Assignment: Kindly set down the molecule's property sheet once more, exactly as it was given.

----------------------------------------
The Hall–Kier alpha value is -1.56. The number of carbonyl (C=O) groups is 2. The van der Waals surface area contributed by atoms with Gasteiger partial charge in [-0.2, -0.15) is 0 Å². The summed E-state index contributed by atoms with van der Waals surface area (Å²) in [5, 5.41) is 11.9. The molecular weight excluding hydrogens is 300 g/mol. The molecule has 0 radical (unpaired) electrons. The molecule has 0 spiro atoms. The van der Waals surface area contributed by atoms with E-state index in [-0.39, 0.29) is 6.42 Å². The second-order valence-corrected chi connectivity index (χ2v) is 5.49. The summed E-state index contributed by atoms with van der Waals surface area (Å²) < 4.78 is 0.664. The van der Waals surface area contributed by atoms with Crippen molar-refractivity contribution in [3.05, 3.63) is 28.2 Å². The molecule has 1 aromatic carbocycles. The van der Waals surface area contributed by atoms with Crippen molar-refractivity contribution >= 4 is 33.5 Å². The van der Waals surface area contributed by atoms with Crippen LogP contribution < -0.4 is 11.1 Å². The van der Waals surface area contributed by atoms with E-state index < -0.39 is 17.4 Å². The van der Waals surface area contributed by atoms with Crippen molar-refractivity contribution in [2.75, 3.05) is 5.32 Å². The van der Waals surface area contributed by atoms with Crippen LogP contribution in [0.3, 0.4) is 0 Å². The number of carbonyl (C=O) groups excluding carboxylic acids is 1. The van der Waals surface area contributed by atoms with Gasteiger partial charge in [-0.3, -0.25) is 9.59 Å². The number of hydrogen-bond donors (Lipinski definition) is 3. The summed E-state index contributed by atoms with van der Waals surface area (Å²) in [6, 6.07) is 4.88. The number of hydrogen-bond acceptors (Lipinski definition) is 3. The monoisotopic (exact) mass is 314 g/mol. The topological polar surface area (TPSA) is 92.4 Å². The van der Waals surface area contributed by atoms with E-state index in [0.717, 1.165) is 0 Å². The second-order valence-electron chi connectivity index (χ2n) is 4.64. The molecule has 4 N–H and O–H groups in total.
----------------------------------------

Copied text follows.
The Hall–Kier alpha value is -1.56. The number of carbonyl (C=O) groups is 2. The van der Waals surface area contributed by atoms with Gasteiger partial charge in [-0.2, -0.15) is 0 Å². The summed E-state index contributed by atoms with van der Waals surface area (Å²) in [5, 5.41) is 11.9. The molecular weight excluding hydrogens is 300 g/mol. The molecule has 0 radical (unpaired) electrons. The molecule has 0 spiro atoms. The van der Waals surface area contributed by atoms with E-state index in [-0.39, 0.29) is 6.42 Å². The second-order valence-corrected chi connectivity index (χ2v) is 5.49. The summed E-state index contributed by atoms with van der Waals surface area (Å²) < 4.78 is 0.664. The van der Waals surface area contributed by atoms with Crippen molar-refractivity contribution in [3.05, 3.63) is 28.2 Å². The molecule has 1 aromatic carbocycles. The van der Waals surface area contributed by atoms with Crippen molar-refractivity contribution >= 4 is 33.5 Å². The van der Waals surface area contributed by atoms with Crippen LogP contribution < -0.4 is 11.1 Å². The van der Waals surface area contributed by atoms with E-state index < -0.39 is 17.4 Å². The van der Waals surface area contributed by atoms with Crippen molar-refractivity contribution in [2.75, 3.05) is 5.32 Å². The van der Waals surface area contributed by atoms with Crippen LogP contribution in [0.3, 0.4) is 0 Å². The number of carbonyl (C=O) groups excluding carboxylic acids is 1. The van der Waals surface area contributed by atoms with Gasteiger partial charge in [-0.3, -0.25) is 9.59 Å². The number of hydrogen-bond donors (Lipinski definition) is 3. The summed E-state index contributed by atoms with van der Waals surface area (Å²) in [6, 6.07) is 4.88. The number of hydrogen-bond acceptors (Lipinski definition) is 3. The monoisotopic (exact) mass is 314 g/mol. The topological polar surface area (TPSA) is 92.4 Å². The van der Waals surface area contributed by atoms with E-state index in [0.717, 1.165) is 0 Å². The second-order valence-electron chi connectivity index (χ2n) is 4.64. The molecule has 4 N–H and O–H groups in total.